Richard H. Solomon papers, Circa 1962-1972 (majority within 1965-1967)

7.3 linear feet (in 8 boxes)

Richard Solomon was a professor of political science at the Univerity of Michigan, a White House staffer who worked on "ping-pong diplomacy" under Henry Kissinger during the Nixon administration, and a scholar of Chinese history and politics. This collection consists primarily of interviews with Chinese refugees and subsequent computer data printouts and analysis of these interviews.

This collection is organized into two series: Interview Materials and Professional Materials, and primarily documents interviews conducted by Solomon and his associates, likely for Solomon's dissertation on Chinese political culture. The majority of the materials are written in Chinese, although there are some interview transcriptions, interview analyses, and reports written in English.

The Interview Materials series is divided into two subseries: (1) Interviews; and (2) Data and Analysis. The Interviews subseries is comprised of interview responses and transcripts; various tests, evaluations, and score sheets; and handwritten materials. The Data and Analysis subseries is comprised primarily of computer data printouts, although it also contains some reports authored by Solomon on changing Chinese culture, as well as a magnetic data tape.

Researchers may find the folder "Interview Materials, General," located in Box 3 of the Interviews subseries, helpful in understanding some of the abbreviations used throughout the papers, the reasoning behind the interviews, and how the interviews were written up. Some commonly used acronyms are: "RT," which stands for Rorschach Test; a T or H preceding a number stands for either Taiwan or Hong Kong; "Trad-Mod" stands for "Traditionality - modernity," which was an attitude scale used by Solomon to quantitatively measure degrees "of modernity."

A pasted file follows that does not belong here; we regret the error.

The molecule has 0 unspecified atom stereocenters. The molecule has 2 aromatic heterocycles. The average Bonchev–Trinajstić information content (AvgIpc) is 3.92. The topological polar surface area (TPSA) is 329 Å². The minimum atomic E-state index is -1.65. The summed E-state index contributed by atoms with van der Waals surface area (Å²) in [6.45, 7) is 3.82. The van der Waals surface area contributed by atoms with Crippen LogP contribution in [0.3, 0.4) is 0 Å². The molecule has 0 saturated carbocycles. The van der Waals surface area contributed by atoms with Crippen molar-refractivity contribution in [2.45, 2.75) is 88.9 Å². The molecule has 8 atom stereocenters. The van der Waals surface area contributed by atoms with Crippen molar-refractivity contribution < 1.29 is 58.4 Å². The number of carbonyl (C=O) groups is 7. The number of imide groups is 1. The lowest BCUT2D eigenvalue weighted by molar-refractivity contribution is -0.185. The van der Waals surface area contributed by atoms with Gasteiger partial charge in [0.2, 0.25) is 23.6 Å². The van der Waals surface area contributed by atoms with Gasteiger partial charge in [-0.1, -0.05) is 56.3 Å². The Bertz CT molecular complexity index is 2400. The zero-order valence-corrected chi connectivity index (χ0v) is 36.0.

The Professional Materials series is comprised of a single folder titled "Ping Pong" that contains handwritten notes and various newspaper clippings related to the Chinese ping pong team's visit to the United States in 1972.


Sue Marx papers, 1978-2009

1 archived websites (online) — 58.4 GB (online) — 2 oversize film reels — 45.5 linear feet (in 56 boxes) — 1 digital video file

Audiovisual materials, archived web content, and other files pertaining to films produced by Sue Marx, a prolific documentary filmmaker who operated her own studio in Detroit between 1980 and 2011. Collection includes completed documentaries in analog and digital form, raw footage in various audiovisual formats, production background information, scripts, and transcripts, among other items.

Materials in the Sue Marx papers, which primarily consist of audiovisual formats, address Marx's career as a filmmaker after leaving network broadcasting, spanning more than two decades of documentaries and advertisements created by Marx's eponymous production company. While the collection includes polished versions of various films, including Marx's Academy Award-winning short subject "Young at Heart," the bulk of the analog and digital materials contain raw footage from which Marx later constructed her completed documentaries and promotional pieces. Also included are files containing background research materials, production releases, scripts, transcripts of interviews, and audio files.


William Albright Papers, 1962-1998

52 linear feet (in 83 boxes)

William Albright--organist, composer, and University of Michigan faculty member--was born in Indiana in 1944 and died in 1998. Albright earned three music composition degrees from the University of Michigan before becoming a member of the composition faculty at the U. of M. School of Music. Albright is probably best known for his piano and organ performance. He helped to bring about a revival of ragtime, and sought inclusion of ragtime and other types of popular music in many of his compositions. He composed for many single instruments--especially the organ--and ensembles, and for orchestra. He also composed hymns, and was the music director for the First Unitarian Universalist Church of Ann Arbor, Michigan. He studied composition with Ross Lee Finney, George Rochberg, and Olivier Messiaen, among others, at Michigan and at summer workshops, and organ with Marilyn Mason. The collection includes biographical materials, correspondence, programs, professional files, University of Michigan School of Music files, and scores and recordings of William Albright works (including notes, sketches, and manuscripts) and works by his friends, students, and teachers.

The William Hugh Albright Papers consist of 77 boxes of musical scores, recordings, and textual documents such as correspondence and lecture notes. Albright's extensive collection of scores and recordings by his friends, students, and mentors is also included. His own works are represented by recordings, original handwritten scores and published versions, and by penciled notes and sketches. The William Hugh Albright Papers are divided into ten series: Photographs, Biographical Materials, Correspondence, Programs, Professional Files, School of Music, The Magic City, Scores, Recordings, and Videocassettes.